In Britain, a horse is a horse — not a main course.
Tesco, the country’s biggest supermarket chain, took out full-page newspaper ads Thursday to apologize for an unwanted ingredient in some of its hamburgers: horse meat.
Ten million burgers have been taken off shop shelves after the revelation that beef products from three companies in Ireland and Britain contained horse DNA. Most had only small traces, but one burger of a brand sold by Tesco had meat content that was 29 percent horse. The contrite grocer told customers that “we and our supplier have let you down, and we apologize.”
Reaction to the scandal in Britain goes beyond concerns about contaminated food. While people in some countries happily dine on equine flesh, in the land of Black Beauty and “National Velvet,” the idea fills many with horror.
Mary Creagh, environment spokeswoman for the opposition Labour Party, reflected the feelings of many when she said Thursday that eating horse meat is “strongly, culturally taboo in the United Kingdom.”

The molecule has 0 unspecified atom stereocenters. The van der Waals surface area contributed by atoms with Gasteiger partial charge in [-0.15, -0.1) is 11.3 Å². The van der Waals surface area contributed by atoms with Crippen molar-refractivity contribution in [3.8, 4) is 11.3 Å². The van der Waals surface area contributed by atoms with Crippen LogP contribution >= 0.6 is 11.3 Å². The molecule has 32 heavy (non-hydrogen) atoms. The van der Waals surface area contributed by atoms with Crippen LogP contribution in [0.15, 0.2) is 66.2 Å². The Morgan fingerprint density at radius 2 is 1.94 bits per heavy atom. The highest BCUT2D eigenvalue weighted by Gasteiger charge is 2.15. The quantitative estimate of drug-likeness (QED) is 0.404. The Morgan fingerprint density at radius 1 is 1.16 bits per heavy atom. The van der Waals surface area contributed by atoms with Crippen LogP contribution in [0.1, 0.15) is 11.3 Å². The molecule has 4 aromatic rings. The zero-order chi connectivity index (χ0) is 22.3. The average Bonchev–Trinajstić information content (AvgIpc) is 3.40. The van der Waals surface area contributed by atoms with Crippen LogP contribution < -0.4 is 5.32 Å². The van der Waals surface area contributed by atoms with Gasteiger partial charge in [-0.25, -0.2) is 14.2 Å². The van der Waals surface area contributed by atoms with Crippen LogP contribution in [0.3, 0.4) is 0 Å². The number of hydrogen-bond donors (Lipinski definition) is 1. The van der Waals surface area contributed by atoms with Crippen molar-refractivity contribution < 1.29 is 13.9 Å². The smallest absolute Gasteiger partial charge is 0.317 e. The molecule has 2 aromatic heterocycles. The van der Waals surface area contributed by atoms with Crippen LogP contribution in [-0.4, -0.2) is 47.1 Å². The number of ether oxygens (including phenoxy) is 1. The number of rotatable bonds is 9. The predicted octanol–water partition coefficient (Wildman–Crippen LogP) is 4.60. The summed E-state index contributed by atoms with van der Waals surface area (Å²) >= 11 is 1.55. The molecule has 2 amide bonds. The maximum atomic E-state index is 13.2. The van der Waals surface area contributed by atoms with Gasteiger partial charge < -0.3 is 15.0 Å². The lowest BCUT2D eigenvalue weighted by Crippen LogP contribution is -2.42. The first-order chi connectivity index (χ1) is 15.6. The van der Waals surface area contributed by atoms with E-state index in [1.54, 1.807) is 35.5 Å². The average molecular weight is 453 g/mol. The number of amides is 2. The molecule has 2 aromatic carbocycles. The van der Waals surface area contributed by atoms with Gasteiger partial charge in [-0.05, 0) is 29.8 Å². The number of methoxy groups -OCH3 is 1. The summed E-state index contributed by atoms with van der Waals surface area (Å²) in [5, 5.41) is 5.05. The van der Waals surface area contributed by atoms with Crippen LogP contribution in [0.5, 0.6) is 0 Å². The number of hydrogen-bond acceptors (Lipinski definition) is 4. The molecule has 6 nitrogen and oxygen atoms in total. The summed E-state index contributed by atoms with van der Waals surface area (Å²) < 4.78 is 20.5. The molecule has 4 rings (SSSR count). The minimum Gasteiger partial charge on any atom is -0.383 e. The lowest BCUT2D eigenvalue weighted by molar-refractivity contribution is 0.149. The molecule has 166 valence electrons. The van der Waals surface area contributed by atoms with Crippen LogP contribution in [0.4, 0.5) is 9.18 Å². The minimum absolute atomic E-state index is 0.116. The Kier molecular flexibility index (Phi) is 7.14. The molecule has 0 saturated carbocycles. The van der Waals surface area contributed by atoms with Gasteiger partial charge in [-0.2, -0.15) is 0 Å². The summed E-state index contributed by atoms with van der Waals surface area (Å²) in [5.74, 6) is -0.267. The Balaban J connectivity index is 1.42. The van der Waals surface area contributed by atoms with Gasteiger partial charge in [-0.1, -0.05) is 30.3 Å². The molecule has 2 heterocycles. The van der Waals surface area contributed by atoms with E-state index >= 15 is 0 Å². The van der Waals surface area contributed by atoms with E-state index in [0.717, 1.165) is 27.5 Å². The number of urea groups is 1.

She was echoing prohibitions in Western cultures that go back to 732 A.D., when Pope Gregory III declared horse-eating a pagan practice.
Horse meat has never been a staple of European diets, but from the mid-19th century, it was eaten in countries including Britain as cheap filler food for the poor.
“It tended to be in burgers and potted meats and sausages as cheap supplementary food,” said culinary historian Annie Gray. “And it wasn’t always labeled, just as we’re finding out at the moment.”